Ciao Guys,

Manuel's here from

After publishing the article about my favourite EQs for mixing (click here) I've received tons of questions about Pultec EQs. I decide so to share with you some of my favourites tricks.

In the examples below I use the IK-Multimedia EQP-1 as it's one on my favourites Pultec emulation but there are other valid alternatives out there (Waves, UAD, etc...they are all valid plugins).


The first version of the Pultec (or Pulse Techniques) EQP-1 was created in the 1951 and it was the first passive program equaliser on the market. This was a game changer as it gave the engineers the ability to manipulate the sound bringing it closer to the listener (more in front).

The EQP-1 is a quite magic EQ capable to enhances anything you run trough it, even if no EQ is applied.

The main characteristics of this EQ are: a massive low end and silky top end...basically all we want in any mix.

The EQP-1 is based on three bands with the option of either boost, cut or both...yes you can boost and cut at the same time ;)

I've always been fascinating by the Pultec's sound and its texture, but let's check some tricks I often use when mixing with this EQ.


On the lower band try to select 60 Hz (experiment also with 30 Hz and 100 Hz) and start to boost and cut at the same time. In the reality, the two controls don't work exactly at the same frequency. The cut's always a bit above the selected frequency taming some muddiness. Also although the two pots have the same numeration the boost it's a little bit more powerful than the cut. It's very hard to describe what happen when you boost and cut by the same amount a kick, you just have to hear it yourself. For me, I can hear a smooth bump which add body to the selected frequency without any's magic.

In the past I have had great results applying this trick also on bass and acoustic guitars..just give it a try ;)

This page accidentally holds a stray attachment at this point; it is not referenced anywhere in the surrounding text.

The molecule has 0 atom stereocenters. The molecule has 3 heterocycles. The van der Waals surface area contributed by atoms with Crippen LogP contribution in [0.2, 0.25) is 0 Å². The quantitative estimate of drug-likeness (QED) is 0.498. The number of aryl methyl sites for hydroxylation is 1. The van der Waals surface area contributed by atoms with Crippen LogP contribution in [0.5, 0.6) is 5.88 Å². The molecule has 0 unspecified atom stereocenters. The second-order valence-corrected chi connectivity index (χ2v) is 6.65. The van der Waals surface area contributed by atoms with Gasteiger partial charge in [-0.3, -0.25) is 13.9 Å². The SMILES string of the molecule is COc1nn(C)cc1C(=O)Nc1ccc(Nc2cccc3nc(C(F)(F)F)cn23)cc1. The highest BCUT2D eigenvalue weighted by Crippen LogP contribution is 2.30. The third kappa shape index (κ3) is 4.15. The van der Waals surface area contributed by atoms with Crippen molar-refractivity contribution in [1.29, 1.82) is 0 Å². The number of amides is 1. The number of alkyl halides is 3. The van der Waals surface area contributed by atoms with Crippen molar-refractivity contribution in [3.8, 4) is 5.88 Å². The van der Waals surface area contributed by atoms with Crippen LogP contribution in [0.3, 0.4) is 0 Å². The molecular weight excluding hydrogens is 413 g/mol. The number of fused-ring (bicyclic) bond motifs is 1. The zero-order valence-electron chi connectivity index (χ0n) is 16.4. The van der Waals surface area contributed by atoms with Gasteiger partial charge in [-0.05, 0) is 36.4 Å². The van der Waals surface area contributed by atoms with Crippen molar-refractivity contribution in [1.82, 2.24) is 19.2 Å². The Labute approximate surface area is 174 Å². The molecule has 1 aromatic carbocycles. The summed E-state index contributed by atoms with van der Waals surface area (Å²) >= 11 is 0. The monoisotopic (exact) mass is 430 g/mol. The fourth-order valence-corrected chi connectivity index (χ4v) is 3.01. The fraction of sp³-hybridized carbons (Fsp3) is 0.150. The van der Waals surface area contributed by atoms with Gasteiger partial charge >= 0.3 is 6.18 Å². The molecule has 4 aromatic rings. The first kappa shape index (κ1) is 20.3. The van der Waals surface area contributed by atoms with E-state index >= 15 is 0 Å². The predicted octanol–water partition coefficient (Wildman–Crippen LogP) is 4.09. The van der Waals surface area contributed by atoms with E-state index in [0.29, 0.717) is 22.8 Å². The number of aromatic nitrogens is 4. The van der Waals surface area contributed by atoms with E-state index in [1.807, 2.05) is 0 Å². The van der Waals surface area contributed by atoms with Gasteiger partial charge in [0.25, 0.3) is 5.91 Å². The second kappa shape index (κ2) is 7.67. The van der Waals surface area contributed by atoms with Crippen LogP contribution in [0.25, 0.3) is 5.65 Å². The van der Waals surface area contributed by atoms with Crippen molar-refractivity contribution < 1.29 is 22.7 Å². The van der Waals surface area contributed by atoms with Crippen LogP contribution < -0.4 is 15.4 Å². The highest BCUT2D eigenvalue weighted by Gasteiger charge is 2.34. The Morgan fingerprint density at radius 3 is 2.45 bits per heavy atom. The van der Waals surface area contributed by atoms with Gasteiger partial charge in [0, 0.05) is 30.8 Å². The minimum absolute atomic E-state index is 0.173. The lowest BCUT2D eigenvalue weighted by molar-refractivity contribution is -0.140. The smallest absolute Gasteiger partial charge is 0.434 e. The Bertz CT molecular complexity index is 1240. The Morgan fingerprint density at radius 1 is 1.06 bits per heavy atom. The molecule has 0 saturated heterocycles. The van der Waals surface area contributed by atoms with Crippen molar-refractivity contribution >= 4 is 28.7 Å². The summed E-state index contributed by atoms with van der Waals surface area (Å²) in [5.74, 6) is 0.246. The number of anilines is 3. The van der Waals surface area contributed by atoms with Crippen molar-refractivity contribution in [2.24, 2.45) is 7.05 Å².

What is interesting is the if that is you read the manual of the original EQP 1 they tell you that you shouldn't boost and cut the same frequency at the same time. It's funny as this became one of the most sought after feature of this eq ;)


This is a trick that I've learned many years ago and I love it especially on the mono drum room mic.

What I do is insert a Plutec and boost massively the 30Hz. Then I run it though an 1176 compressing quite a lot. So the 1176 will probably start to compress first the low end creating a very nice harmonic enhancement. Try it, and let me know if you like it.

3- 3KHz to 5 KHz

On the middle session of the EQP 1 we find the second band. This band has only the boost capability, you can select the frequency and the Q. Each of these frequencies is quite unique and can be helpful for many instruments. Try a boost of 3KHz to 5KHz with a broad bandwidth to bring guitars and vocals in face and close to the listener without any harshness.


This is one of my go-to trick. I send all the BGVs in parallel to a sub group where I have a Pultec. I boost the 8 or 10 KHz quite a lot (8/9 dBs). I keep the Q at the max and then I blend the parallel with the unprocessed vocals. What I get is an open, silky, glued and airy sound. I cannot ask for more.


Yes! Because of its unique character I like it on the master bus as well. Usually I have one from the very beginning of the mix. I make it smiling by boosting a bit the low end (30Hz or 60Hz) and the top end (8KHz or 10KHz). How much boost it really depends on the song. I play a bit with it once I've done with the rough mix, anyway I tend not to exaggerate.


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